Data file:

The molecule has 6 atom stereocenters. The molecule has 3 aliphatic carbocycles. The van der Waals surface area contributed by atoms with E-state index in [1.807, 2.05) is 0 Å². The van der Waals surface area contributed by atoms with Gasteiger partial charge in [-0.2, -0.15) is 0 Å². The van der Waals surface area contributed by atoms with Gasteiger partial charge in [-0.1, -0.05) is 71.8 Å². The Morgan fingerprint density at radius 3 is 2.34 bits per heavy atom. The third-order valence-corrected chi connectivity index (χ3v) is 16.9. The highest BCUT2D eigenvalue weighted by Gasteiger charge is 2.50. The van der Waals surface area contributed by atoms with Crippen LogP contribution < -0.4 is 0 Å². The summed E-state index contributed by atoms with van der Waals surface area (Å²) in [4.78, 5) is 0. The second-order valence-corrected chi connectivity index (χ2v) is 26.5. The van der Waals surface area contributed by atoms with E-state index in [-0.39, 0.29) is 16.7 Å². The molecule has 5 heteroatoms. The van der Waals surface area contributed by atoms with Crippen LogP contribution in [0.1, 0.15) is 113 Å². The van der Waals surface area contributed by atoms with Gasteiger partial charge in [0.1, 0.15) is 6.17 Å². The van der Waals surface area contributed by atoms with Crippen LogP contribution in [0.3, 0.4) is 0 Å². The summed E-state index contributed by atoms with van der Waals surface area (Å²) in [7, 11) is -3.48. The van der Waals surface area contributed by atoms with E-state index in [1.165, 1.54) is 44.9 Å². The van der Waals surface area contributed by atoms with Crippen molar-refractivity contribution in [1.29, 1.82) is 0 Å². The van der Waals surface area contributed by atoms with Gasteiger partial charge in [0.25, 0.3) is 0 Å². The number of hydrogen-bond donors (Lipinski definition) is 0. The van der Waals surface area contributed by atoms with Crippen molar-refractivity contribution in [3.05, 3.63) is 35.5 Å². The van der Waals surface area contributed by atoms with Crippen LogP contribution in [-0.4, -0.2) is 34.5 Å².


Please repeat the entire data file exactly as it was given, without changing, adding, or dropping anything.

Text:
The molecule has 6 atom stereocenters. The molecule has 3 aliphatic carbocycles. The van der Waals surface area contributed by atoms with E-state index in [1.807, 2.05) is 0 Å². The van der Waals surface area contributed by atoms with Gasteiger partial charge in [-0.2, -0.15) is 0 Å². The van der Waals surface area contributed by atoms with Gasteiger partial charge in [-0.1, -0.05) is 71.8 Å². The Morgan fingerprint density at radius 3 is 2.34 bits per heavy atom. The third-order valence-corrected chi connectivity index (χ3v) is 16.9. The highest BCUT2D eigenvalue weighted by Gasteiger charge is 2.50. The van der Waals surface area contributed by atoms with Crippen LogP contribution < -0.4 is 0 Å². The summed E-state index contributed by atoms with van der Waals surface area (Å²) in [4.78, 5) is 0. The second-order valence-corrected chi connectivity index (χ2v) is 26.5. The van der Waals surface area contributed by atoms with E-state index in [-0.39, 0.29) is 16.7 Å². The molecule has 5 heteroatoms. The van der Waals surface area contributed by atoms with Crippen LogP contribution in [0.1, 0.15) is 113 Å². The van der Waals surface area contributed by atoms with Gasteiger partial charge in [0.1, 0.15) is 6.17 Å². The van der Waals surface area contributed by atoms with Crippen LogP contribution in [0.3, 0.4) is 0 Å². The summed E-state index contributed by atoms with van der Waals surface area (Å²) in [7, 11) is -3.48. The van der Waals surface area contributed by atoms with E-state index in [1.165, 1.54) is 44.9 Å². The van der Waals surface area contributed by atoms with Crippen molar-refractivity contribution in [1.29, 1.82) is 0 Å². The van der Waals surface area contributed by atoms with Gasteiger partial charge in [0.25, 0.3) is 0 Å². The number of hydrogen-bond donors (Lipinski definition) is 0. The van der Waals surface area contributed by atoms with Crippen molar-refractivity contribution in [3.05, 3.63) is 35.5 Å². The van der Waals surface area contributed by atoms with Crippen LogP contribution in [-0.4, -0.2) is 34.5 Å².